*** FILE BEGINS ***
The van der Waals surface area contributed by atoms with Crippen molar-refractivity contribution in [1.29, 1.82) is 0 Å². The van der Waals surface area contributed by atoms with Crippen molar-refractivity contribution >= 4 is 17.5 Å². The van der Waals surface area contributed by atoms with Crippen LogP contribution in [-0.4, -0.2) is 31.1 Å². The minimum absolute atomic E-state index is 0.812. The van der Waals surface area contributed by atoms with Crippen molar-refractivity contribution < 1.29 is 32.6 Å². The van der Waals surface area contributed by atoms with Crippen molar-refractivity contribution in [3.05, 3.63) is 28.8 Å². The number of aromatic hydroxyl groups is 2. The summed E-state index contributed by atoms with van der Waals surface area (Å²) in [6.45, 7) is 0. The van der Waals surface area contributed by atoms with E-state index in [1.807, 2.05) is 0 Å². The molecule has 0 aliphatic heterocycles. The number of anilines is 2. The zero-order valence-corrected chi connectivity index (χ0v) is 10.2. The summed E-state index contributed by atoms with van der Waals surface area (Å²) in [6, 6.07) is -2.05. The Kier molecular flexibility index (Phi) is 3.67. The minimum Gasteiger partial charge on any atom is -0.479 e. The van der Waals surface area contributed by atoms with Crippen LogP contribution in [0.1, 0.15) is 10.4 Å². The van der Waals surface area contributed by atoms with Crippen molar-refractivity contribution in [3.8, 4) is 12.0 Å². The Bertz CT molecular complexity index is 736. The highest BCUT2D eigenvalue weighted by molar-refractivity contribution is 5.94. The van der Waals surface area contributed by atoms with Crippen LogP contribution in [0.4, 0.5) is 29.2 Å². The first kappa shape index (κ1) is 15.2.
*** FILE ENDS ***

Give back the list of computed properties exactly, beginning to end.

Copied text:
The van der Waals surface area contributed by atoms with Crippen molar-refractivity contribution in [1.29, 1.82) is 0 Å². The van der Waals surface area contributed by atoms with Crippen molar-refractivity contribution >= 4 is 17.5 Å². The van der Waals surface area contributed by atoms with Crippen LogP contribution in [-0.4, -0.2) is 31.1 Å². The minimum absolute atomic E-state index is 0.812. The van der Waals surface area contributed by atoms with Crippen molar-refractivity contribution < 1.29 is 32.6 Å². The van der Waals surface area contributed by atoms with Crippen molar-refractivity contribution in [3.05, 3.63) is 28.8 Å². The number of aromatic hydroxyl groups is 2. The summed E-state index contributed by atoms with van der Waals surface area (Å²) in [6.45, 7) is 0. The van der Waals surface area contributed by atoms with E-state index in [1.807, 2.05) is 0 Å². The molecule has 0 aliphatic heterocycles. The number of anilines is 2. The zero-order valence-corrected chi connectivity index (χ0v) is 10.2. The summed E-state index contributed by atoms with van der Waals surface area (Å²) in [6, 6.07) is -2.05. The Kier molecular flexibility index (Phi) is 3.67. The minimum Gasteiger partial charge on any atom is -0.479 e. The van der Waals surface area contributed by atoms with Crippen LogP contribution in [0.1, 0.15) is 10.4 Å². The van der Waals surface area contributed by atoms with Crippen molar-refractivity contribution in [3.8, 4) is 12.0 Å². The Bertz CT molecular complexity index is 736. The highest BCUT2D eigenvalue weighted by molar-refractivity contribution is 5.94. The van der Waals surface area contributed by atoms with Crippen LogP contribution in [0.4, 0.5) is 29.2 Å². The first kappa shape index (κ1) is 15.2.